5. The contents of para. 10 are verified by the petitioner in his affidavit dated August 2, 1974 to be true and correct 'on the basis of the legal advice given by the counsel.' I may also mention here that in para. 8 of the writ petition where the petitioner referred to his statement dated December 12, 1973, recorded by the Allotting Authority, he did not state that the names of his grandfather and mother given by him on that day to the Allotting Authority were either incorrectly recorded or that he was not asked about the names of his grandfather and mother by the Allotting Authority while recording the aforesaid statement. From all these facts I come to the conclusion that the plea now sought to be raised for the first time in writ proceedings is absolutely false. The petitioner is bound by his statement dated December 12, 1973 recorded by the Allotting Authority and as the particulars mentioned therein did not tally with those mentioned in the electoral-roll of the year 1955 relating to Popsaram of village Sabu-ki-mod, the Allotting Authority as well as the Appellate Authority were right in coming to the conclusion that it was a case of sheer impersonation and the petitioner was trying to take advantage of identity of names,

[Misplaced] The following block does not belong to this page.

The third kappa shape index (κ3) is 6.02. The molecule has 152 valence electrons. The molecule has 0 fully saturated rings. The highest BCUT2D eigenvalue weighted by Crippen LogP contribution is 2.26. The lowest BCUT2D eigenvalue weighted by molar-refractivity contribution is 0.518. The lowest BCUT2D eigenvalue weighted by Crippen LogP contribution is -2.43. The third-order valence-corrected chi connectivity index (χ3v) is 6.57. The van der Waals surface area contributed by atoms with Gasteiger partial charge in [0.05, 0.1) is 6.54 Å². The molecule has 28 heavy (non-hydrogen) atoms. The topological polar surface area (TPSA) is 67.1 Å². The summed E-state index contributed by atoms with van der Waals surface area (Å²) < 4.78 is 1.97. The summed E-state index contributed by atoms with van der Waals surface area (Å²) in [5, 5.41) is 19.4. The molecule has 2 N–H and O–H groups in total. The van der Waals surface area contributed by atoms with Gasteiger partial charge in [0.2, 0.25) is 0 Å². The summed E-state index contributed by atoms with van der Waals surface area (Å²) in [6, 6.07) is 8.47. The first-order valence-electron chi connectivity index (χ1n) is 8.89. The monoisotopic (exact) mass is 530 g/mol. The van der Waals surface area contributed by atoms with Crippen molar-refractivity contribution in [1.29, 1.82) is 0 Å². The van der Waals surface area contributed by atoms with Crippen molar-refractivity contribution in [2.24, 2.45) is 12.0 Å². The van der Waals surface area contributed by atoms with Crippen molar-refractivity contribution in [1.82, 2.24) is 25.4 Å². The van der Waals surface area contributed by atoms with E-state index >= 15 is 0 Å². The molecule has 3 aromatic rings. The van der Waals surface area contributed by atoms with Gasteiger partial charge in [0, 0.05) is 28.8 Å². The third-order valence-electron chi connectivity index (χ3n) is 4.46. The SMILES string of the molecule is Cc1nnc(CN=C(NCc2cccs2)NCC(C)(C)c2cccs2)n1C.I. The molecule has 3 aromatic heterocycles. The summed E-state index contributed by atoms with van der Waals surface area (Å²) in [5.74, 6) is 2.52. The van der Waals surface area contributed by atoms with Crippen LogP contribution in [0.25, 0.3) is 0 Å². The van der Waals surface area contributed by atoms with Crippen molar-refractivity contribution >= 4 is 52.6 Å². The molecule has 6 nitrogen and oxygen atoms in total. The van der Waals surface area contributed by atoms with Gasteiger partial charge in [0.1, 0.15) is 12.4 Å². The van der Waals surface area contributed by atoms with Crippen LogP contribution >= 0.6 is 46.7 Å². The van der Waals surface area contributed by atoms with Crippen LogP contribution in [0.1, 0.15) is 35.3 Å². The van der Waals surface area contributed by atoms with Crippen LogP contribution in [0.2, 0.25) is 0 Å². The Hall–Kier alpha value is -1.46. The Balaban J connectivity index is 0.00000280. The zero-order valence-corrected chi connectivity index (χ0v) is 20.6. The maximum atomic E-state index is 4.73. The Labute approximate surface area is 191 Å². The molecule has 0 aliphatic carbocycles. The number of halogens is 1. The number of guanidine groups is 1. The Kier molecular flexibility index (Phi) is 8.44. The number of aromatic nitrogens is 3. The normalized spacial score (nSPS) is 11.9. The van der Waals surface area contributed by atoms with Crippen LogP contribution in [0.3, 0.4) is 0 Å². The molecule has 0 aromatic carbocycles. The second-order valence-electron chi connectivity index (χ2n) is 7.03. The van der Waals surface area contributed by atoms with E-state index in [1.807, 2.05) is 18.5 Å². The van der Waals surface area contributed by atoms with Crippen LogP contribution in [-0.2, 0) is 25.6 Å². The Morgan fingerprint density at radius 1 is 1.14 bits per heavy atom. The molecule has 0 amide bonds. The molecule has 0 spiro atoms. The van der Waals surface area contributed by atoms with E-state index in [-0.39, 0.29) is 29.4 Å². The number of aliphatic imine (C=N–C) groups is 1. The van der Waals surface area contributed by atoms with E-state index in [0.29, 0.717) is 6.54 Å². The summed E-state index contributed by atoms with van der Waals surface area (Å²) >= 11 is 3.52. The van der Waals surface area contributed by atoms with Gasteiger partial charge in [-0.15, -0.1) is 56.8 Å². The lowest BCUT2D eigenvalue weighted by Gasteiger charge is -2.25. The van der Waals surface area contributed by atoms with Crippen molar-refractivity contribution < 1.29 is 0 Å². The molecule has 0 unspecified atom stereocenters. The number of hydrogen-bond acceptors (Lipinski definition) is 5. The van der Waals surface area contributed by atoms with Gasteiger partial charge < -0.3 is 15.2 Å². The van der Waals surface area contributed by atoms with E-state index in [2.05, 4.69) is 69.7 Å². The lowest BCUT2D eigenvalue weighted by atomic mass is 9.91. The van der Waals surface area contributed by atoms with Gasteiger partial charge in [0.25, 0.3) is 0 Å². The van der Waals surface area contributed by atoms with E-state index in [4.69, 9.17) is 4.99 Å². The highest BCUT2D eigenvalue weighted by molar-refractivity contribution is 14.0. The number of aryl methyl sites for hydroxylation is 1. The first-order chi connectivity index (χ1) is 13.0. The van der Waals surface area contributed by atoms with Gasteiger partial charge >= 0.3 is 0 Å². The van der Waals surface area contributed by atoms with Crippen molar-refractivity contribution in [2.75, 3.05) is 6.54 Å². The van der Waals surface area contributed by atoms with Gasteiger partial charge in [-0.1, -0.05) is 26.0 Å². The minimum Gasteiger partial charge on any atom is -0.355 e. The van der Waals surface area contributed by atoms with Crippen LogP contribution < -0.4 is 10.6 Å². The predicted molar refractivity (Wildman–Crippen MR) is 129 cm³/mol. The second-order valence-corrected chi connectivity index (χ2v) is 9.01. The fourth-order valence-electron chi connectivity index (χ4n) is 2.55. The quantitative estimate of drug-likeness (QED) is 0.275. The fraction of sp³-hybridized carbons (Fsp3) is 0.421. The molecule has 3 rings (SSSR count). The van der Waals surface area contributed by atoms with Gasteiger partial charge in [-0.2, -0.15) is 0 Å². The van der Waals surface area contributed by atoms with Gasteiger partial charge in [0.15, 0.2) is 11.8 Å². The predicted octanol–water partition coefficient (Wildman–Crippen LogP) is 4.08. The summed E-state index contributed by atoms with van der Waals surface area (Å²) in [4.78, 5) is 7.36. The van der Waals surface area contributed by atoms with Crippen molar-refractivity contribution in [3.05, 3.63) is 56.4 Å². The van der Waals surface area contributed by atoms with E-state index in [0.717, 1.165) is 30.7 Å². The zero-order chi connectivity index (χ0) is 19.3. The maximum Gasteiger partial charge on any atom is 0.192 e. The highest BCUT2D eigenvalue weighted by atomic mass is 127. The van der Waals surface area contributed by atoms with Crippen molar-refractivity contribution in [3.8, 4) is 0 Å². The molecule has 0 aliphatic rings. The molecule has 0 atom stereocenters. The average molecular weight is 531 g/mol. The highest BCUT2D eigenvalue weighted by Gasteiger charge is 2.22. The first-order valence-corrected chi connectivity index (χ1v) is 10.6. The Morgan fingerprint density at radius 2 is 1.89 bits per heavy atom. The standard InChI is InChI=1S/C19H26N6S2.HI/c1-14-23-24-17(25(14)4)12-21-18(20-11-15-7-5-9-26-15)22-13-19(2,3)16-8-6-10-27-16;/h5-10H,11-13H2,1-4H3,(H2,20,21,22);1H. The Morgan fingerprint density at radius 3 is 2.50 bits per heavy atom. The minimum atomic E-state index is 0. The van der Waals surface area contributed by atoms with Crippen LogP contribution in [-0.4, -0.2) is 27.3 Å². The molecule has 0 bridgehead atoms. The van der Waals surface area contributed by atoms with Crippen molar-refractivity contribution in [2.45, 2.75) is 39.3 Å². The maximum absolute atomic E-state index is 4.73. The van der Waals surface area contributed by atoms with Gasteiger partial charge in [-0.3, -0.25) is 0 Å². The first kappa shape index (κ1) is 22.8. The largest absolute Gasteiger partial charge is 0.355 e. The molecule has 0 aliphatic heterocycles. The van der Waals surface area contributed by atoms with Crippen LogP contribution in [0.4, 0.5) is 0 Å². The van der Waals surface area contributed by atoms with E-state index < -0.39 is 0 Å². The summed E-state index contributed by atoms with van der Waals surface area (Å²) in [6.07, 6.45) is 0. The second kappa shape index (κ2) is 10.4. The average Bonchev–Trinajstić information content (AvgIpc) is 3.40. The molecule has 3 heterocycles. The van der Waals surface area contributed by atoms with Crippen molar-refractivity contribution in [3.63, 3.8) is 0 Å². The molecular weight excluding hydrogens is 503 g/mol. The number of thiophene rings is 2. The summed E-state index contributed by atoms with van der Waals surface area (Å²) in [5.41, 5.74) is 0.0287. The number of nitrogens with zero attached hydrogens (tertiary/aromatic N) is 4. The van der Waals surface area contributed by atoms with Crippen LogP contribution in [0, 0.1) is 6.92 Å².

6. Then learned counsel argued that even if one of the two grounds given by the quasi-judicial authorities for coming to the conclusion was erroneous in law then the entire order was vitiated and was liable to be set aside. Learned counsel relied upon the decision of the Supreme Court in Dhirajlal Girdharilal v. Commr. of Income-tax. Bombay, AIR 1955 SC 271 in support of his aforesaid contention. In that case the dispute raised was as to what was a question of law within the meaning of Section 66(2) of the Indian Income-tax Act. 1922, requiring the Income-tax Appellate Tribunal to state a case and refer it to the High Court as arising out of the order of the Tribunal. Mahajan, C. J. observed that when a Court of fact acts on material which was partly relevant and partly irrelevant in arriving at a finding, such a finding is vitiated because of the use of inadmissible material and thereby an issue of law arises. It may be observed that it was not a case of a writ of certiorari with which I am concerned at present. In State of Maharashtra v. Babulal Kriparam Takkamore. AIR 1967 SC 1353 the decision in the aforesaid case, AIR 1955 SC 271 was distinguished by their Lordships of the Supreme Court in a matter relating to a writ of certiorari. After a consideration of the entire case law on the point, their Lordships deduced the following principles :--